Extracting Data from Disparate Sources for Agent-Based Disease Spread Models
Demianyk, B. C. P.
Friesen, M. R.
McLeod, R. D.
Mukhi, S. N.
This paper presents a review and evaluation of real data sources relative to their role and applicability in an agent-based model (ABM) simulating respiratory infection spread a large geographic area. The ABM is a spatial-temporal model inclusive of behavior and interaction patterns between individual agents. The agent behaviours in the model (movements and interactions) are fed by census/demographic data, integrated with real data from a telecommunication service provider (cellular records), traffic survey data, as well as person-person contact data obtained via a custom 3G smartphone application that logs Bluetooth connectivity between devices. Each source provides data of varying type and granularity, thereby enhancing the robustness of the model. The work demonstrates opportunities in data mining and fusion and the role of data in calibrating and validating ABMs. The data become real-world inputs into susceptible-exposed-infected-recovered (SEIR) disease spread models and their variants, thereby building credible and nonintrusive models to qualitatively model public health interventions at the population level.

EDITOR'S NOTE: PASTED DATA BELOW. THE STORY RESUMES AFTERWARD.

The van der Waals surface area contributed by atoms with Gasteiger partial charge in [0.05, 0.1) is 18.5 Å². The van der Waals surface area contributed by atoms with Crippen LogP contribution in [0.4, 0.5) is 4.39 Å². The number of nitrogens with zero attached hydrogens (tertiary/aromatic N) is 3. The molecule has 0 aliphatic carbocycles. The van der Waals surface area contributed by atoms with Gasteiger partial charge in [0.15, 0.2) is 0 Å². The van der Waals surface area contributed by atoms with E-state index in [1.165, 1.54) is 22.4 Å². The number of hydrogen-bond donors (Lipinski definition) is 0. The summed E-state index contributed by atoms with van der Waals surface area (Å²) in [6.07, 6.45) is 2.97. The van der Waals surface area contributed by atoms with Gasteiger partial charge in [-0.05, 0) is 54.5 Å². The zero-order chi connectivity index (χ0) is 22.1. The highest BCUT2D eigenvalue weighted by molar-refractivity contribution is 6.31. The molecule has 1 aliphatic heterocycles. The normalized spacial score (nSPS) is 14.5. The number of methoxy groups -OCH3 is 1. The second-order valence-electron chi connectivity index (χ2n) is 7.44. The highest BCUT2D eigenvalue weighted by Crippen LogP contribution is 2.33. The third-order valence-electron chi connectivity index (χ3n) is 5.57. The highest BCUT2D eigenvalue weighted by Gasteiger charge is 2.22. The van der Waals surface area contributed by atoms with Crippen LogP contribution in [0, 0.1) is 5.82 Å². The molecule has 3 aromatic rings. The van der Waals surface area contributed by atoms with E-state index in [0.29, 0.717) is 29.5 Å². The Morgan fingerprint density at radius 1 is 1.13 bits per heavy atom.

M. Laskowski, B. C. P. Demianyk, J. Benavides, et al., “Extracting Data from Disparate Sources for Agent-Based Disease Spread Models,” Epidemiology Research International, vol. 2012, Article ID 716072, 18 pages, 2012. doi:10.1155/2012/716072